1st May 2014

from PC Magazine

Heartbleed has us all scared, given that one itty bitty piece of code has left everyone’s log-in information potentially (there are no confirmed malicious uses as yet) up for grabs.

So what is a person to do? Well, you should definitely change your passwords on the sites that have patched their OpenSSL problems, but you should change your passwords regularly anyway! By sheer brute force or simple phishing, passwords are, to be honest, a pretty laughable way of authenticating who you are.

What you really need is a second factor of authentication. And that’s why many Internet services, a number of which have felt the pinch of being hacked, are embracing two-factor authentication for their users. It’s sometimes called 2FA, or used interchangeably with the terms “two-step” and “verification” depending on the marketing. But what is it?

As PCMag’s lead security analyst Neil J. Rubenking puts it, “There are three generally recognized factors for authentication: something you know (such as a password), something you have (such as a hardware token or cell phone), and something you are (such as your fingerprint). Two-factor means the system is using two of these options.”

We are far from ubiquity on having biometric scanners for fingerprints and retinas as that second factor. In most cases, it is simply a numeric code of a few digits that’s sent by SMS text message to your phone, which can only be used once.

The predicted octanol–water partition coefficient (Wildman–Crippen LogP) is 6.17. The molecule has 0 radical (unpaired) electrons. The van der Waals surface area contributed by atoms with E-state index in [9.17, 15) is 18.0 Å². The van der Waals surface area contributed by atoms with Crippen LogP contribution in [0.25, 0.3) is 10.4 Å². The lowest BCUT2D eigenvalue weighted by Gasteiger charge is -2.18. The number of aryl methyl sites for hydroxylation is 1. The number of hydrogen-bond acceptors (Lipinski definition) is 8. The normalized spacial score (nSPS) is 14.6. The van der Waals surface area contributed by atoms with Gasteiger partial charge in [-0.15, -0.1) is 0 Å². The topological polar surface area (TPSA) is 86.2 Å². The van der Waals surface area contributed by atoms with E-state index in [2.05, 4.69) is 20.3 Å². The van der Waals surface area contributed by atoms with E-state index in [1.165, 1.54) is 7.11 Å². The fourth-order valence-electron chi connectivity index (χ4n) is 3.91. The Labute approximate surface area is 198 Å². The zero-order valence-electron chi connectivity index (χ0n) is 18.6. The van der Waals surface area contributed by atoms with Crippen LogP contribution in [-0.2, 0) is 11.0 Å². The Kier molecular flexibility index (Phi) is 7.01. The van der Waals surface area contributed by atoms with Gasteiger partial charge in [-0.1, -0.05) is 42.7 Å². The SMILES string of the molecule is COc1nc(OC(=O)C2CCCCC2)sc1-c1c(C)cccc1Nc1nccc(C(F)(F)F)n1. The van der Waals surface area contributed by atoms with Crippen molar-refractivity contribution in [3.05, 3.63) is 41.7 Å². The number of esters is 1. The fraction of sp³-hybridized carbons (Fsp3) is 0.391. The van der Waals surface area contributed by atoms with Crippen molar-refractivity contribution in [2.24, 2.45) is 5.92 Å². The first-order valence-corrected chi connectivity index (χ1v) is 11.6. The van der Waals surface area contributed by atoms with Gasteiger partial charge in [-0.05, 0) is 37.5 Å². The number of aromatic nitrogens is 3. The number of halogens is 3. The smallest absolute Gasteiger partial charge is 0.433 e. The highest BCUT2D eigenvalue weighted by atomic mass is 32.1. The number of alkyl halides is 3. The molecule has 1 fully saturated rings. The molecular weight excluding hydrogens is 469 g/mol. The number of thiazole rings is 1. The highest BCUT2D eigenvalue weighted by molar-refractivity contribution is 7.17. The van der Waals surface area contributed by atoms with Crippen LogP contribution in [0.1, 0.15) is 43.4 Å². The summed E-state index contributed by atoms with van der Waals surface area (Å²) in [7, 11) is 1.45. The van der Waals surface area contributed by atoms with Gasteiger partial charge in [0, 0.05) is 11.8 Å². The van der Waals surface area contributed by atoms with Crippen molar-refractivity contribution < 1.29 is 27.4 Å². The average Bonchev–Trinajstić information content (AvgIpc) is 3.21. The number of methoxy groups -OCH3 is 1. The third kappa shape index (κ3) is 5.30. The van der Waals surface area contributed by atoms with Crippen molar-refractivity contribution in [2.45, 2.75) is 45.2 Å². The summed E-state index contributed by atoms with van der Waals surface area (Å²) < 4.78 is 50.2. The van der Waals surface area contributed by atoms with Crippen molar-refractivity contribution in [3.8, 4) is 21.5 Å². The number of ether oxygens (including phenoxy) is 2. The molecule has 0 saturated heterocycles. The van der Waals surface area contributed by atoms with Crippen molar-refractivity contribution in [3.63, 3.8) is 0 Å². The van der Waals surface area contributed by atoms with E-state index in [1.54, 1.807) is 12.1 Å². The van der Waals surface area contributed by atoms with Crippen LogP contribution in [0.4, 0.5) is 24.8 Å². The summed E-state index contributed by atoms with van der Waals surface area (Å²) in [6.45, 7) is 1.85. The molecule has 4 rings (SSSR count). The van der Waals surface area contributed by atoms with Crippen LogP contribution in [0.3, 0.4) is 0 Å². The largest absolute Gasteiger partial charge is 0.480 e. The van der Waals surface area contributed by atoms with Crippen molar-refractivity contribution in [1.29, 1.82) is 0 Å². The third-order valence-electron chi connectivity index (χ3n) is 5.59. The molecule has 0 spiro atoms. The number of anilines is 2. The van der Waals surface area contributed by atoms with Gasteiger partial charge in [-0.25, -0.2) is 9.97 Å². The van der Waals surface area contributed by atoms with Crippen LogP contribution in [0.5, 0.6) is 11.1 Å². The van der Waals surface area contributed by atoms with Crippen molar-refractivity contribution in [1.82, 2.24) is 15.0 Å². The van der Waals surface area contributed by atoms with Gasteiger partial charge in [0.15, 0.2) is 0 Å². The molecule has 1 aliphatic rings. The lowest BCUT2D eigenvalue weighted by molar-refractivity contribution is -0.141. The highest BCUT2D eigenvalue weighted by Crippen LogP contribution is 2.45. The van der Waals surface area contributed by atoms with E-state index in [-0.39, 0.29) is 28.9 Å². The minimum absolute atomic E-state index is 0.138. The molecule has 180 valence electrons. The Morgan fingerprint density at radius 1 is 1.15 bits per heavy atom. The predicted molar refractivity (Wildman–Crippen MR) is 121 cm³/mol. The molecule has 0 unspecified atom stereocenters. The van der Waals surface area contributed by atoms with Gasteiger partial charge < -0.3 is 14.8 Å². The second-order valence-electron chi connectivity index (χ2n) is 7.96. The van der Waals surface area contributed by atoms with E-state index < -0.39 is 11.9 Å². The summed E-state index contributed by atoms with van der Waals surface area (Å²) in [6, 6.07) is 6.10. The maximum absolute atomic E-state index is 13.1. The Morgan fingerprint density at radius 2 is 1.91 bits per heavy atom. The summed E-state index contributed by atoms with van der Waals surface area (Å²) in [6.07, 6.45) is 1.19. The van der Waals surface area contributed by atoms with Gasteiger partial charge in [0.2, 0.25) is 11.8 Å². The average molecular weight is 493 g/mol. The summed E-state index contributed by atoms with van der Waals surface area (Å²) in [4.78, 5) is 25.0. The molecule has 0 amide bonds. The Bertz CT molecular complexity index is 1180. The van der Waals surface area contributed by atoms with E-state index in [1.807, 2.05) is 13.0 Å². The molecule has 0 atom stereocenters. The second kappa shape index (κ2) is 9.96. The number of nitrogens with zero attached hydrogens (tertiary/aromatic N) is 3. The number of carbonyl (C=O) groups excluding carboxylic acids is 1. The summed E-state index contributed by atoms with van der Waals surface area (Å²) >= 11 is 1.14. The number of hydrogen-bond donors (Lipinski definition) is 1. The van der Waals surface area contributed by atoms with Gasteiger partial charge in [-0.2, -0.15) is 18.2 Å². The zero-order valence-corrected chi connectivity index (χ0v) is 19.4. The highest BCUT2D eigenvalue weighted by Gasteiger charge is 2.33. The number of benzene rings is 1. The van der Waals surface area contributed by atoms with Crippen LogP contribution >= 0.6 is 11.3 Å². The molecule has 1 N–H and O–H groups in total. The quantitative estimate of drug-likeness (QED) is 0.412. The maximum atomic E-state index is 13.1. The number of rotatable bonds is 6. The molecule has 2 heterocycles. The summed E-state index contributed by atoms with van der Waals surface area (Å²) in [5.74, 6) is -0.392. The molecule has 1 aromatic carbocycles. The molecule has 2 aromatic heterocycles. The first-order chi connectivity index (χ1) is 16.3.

More and more services are also now supporting a specialized app on the phone called an “authenticator,” which will do that same job. The app, pre-set by you to work with the service, has a constantly rotating set of codes you can use whenever needed—and it doesn’t even require a connection. The arguable leader in this area is Google Authenticator (free on Android, iOS, and Blackberry). But Authy (free on iOS and Android) does the same thing, and with far more color and style; it makes Google’s app look washed out and ancient. There’s also a number of authenticator apps for Windows Phone. And services like Toopher work with websites to try and develop a system that means you won’t even pull out your phone; it claims it’s already made Google Authenticator obsolete. But that’s not ubiquitous yet, either.

Here’s a video Google made about 2-Step Verification basics a couple years ago:

You should also be aware that setting up 2FA can actually break the access within some other services. For example, if you have 2FA setup with Microsoft, that’s great—until you try to log into Xbox Live. That interface has no facility to accept the second code. In such cases you must rely on app passwords—a password you generate on the main website to use with a specific app (such as Xbox Live). You’ll see it come up with Facebook, Twitter, Microsoft, Yahoo, Evernote, and Tumblr—all of which either are used as third-party logins or have functions you can access from within other services.

Remember as you panic over all this: being secure isn’t easy. But that’s exactly what the bad guys count on: that you’ll be lax in protecting yourself. So while implementing 2FA on your accounts will mean it takes a little longer to log in each time, it’s worth it in the long run to avoid some serious theft, be it of your identity, your data, or your money.

What we have here isn’t an exhaustive list of services with 2FA ability—for that, check out this list of banks, web hosts, and more. In this article, we cover the major services everyone tends to use, and walk you through the setup with each. Set up 2FA on all of these and you’ll be more secure than ever.

Meanwhile, to keep up with all the latest security news, especially Heartbleed, check out PCMag’s SecurityWatch.

Comments are closed.